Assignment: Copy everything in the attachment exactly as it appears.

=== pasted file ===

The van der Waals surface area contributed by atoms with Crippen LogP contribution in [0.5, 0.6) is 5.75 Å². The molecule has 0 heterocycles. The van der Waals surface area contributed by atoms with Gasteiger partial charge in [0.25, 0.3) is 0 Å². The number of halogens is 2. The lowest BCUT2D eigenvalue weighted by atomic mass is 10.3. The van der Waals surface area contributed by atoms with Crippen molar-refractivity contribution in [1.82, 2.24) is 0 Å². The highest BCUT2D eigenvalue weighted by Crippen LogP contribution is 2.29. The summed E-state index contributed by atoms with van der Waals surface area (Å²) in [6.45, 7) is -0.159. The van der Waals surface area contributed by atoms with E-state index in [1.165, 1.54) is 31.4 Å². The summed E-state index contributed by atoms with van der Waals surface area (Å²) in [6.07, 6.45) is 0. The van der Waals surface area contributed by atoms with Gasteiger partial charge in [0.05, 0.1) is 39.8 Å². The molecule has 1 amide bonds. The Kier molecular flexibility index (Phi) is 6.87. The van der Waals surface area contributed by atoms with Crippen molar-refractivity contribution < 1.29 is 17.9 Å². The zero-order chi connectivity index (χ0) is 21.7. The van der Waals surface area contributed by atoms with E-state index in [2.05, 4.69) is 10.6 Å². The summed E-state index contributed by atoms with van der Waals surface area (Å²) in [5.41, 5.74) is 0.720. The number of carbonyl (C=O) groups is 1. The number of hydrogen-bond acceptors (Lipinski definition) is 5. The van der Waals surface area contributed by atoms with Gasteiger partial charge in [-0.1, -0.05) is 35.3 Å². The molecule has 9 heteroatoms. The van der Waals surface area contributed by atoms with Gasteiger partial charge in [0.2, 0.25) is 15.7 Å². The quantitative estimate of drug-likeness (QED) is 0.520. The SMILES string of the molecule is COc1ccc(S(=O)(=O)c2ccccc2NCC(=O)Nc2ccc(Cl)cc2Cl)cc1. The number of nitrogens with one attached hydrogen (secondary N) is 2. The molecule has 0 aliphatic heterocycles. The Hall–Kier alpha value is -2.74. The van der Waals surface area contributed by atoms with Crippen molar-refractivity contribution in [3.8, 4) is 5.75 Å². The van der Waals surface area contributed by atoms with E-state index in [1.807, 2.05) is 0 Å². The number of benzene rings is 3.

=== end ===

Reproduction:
The van der Waals surface area contributed by atoms with Crippen LogP contribution in [0.5, 0.6) is 5.75 Å². The molecule has 0 heterocycles. The van der Waals surface area contributed by atoms with Gasteiger partial charge in [0.25, 0.3) is 0 Å². The number of halogens is 2. The lowest BCUT2D eigenvalue weighted by atomic mass is 10.3. The van der Waals surface area contributed by atoms with Crippen molar-refractivity contribution in [1.82, 2.24) is 0 Å². The highest BCUT2D eigenvalue weighted by Crippen LogP contribution is 2.29. The summed E-state index contributed by atoms with van der Waals surface area (Å²) in [6.45, 7) is -0.159. The van der Waals surface area contributed by atoms with E-state index in [1.165, 1.54) is 31.4 Å². The summed E-state index contributed by atoms with van der Waals surface area (Å²) in [6.07, 6.45) is 0. The van der Waals surface area contributed by atoms with Gasteiger partial charge in [0.05, 0.1) is 39.8 Å². The molecule has 1 amide bonds. The Kier molecular flexibility index (Phi) is 6.87. The van der Waals surface area contributed by atoms with Crippen molar-refractivity contribution < 1.29 is 17.9 Å². The zero-order chi connectivity index (χ0) is 21.7. The van der Waals surface area contributed by atoms with E-state index in [2.05, 4.69) is 10.6 Å². The summed E-state index contributed by atoms with van der Waals surface area (Å²) in [5.41, 5.74) is 0.720. The number of carbonyl (C=O) groups is 1. The number of hydrogen-bond acceptors (Lipinski definition) is 5. The van der Waals surface area contributed by atoms with Gasteiger partial charge in [-0.1, -0.05) is 35.3 Å². The molecule has 9 heteroatoms. The van der Waals surface area contributed by atoms with Gasteiger partial charge in [0.2, 0.25) is 15.7 Å². The quantitative estimate of drug-likeness (QED) is 0.520. The SMILES string of the molecule is COc1ccc(S(=O)(=O)c2ccccc2NCC(=O)Nc2ccc(Cl)cc2Cl)cc1. The number of nitrogens with one attached hydrogen (secondary N) is 2. The molecule has 0 aliphatic heterocycles. The Hall–Kier alpha value is -2.74. The van der Waals surface area contributed by atoms with Crippen molar-refractivity contribution in [3.8, 4) is 5.75 Å². The van der Waals surface area contributed by atoms with E-state index in [1.807, 2.05) is 0 Å². The number of benzene rings is 3.